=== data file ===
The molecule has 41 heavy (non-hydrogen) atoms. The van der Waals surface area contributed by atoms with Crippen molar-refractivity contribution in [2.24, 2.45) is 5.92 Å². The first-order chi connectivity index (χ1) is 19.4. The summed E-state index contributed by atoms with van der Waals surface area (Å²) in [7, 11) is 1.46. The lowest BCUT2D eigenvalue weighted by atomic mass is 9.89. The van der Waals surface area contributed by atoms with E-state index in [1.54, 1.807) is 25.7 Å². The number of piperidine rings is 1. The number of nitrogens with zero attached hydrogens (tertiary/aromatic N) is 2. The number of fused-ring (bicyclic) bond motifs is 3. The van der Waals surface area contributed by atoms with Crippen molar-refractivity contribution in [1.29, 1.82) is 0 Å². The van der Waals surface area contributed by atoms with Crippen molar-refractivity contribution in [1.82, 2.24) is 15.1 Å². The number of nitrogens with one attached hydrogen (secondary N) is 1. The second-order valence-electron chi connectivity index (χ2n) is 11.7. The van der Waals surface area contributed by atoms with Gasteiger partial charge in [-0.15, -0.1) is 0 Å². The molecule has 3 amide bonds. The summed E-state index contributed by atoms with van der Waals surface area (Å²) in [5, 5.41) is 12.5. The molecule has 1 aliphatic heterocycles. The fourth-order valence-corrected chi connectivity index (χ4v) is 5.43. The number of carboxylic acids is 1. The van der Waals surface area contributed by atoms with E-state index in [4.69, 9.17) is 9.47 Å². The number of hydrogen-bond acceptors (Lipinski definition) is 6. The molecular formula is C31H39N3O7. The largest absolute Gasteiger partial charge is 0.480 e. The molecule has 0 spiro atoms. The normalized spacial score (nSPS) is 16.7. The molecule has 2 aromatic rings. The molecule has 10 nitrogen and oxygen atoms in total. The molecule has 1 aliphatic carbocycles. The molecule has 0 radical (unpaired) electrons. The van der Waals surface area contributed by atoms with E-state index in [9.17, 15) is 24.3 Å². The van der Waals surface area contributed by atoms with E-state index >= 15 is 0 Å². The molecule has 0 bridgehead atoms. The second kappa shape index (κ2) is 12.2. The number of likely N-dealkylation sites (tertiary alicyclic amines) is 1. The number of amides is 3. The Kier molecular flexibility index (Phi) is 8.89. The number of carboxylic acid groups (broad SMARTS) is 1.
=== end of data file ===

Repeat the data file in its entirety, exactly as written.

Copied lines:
The molecule has 41 heavy (non-hydrogen) atoms. The van der Waals surface area contributed by atoms with Crippen molar-refractivity contribution in [2.24, 2.45) is 5.92 Å². The first-order chi connectivity index (χ1) is 19.4. The summed E-state index contributed by atoms with van der Waals surface area (Å²) in [7, 11) is 1.46. The lowest BCUT2D eigenvalue weighted by atomic mass is 9.89. The van der Waals surface area contributed by atoms with E-state index in [1.54, 1.807) is 25.7 Å². The number of piperidine rings is 1. The number of nitrogens with zero attached hydrogens (tertiary/aromatic N) is 2. The number of fused-ring (bicyclic) bond motifs is 3. The van der Waals surface area contributed by atoms with Crippen molar-refractivity contribution in [1.29, 1.82) is 0 Å². The van der Waals surface area contributed by atoms with Crippen molar-refractivity contribution in [1.82, 2.24) is 15.1 Å². The number of nitrogens with one attached hydrogen (secondary N) is 1. The second-order valence-electron chi connectivity index (χ2n) is 11.7. The van der Waals surface area contributed by atoms with Gasteiger partial charge in [-0.15, -0.1) is 0 Å². The molecule has 3 amide bonds. The summed E-state index contributed by atoms with van der Waals surface area (Å²) in [5, 5.41) is 12.5. The molecule has 1 aliphatic heterocycles. The fourth-order valence-corrected chi connectivity index (χ4v) is 5.43. The number of carboxylic acids is 1. The van der Waals surface area contributed by atoms with E-state index in [4.69, 9.17) is 9.47 Å². The number of hydrogen-bond acceptors (Lipinski definition) is 6. The molecular formula is C31H39N3O7. The largest absolute Gasteiger partial charge is 0.480 e. The molecule has 0 spiro atoms. The normalized spacial score (nSPS) is 16.7. The molecule has 2 aromatic rings. The molecule has 10 nitrogen and oxygen atoms in total. The molecule has 1 aliphatic carbocycles. The molecule has 0 radical (unpaired) electrons. The van der Waals surface area contributed by atoms with E-state index in [9.17, 15) is 24.3 Å². The van der Waals surface area contributed by atoms with E-state index >= 15 is 0 Å². The molecule has 0 bridgehead atoms. The second kappa shape index (κ2) is 12.2. The number of likely N-dealkylation sites (tertiary alicyclic amines) is 1. The number of amides is 3. The Kier molecular flexibility index (Phi) is 8.89. The number of carboxylic acid groups (broad SMARTS) is 1.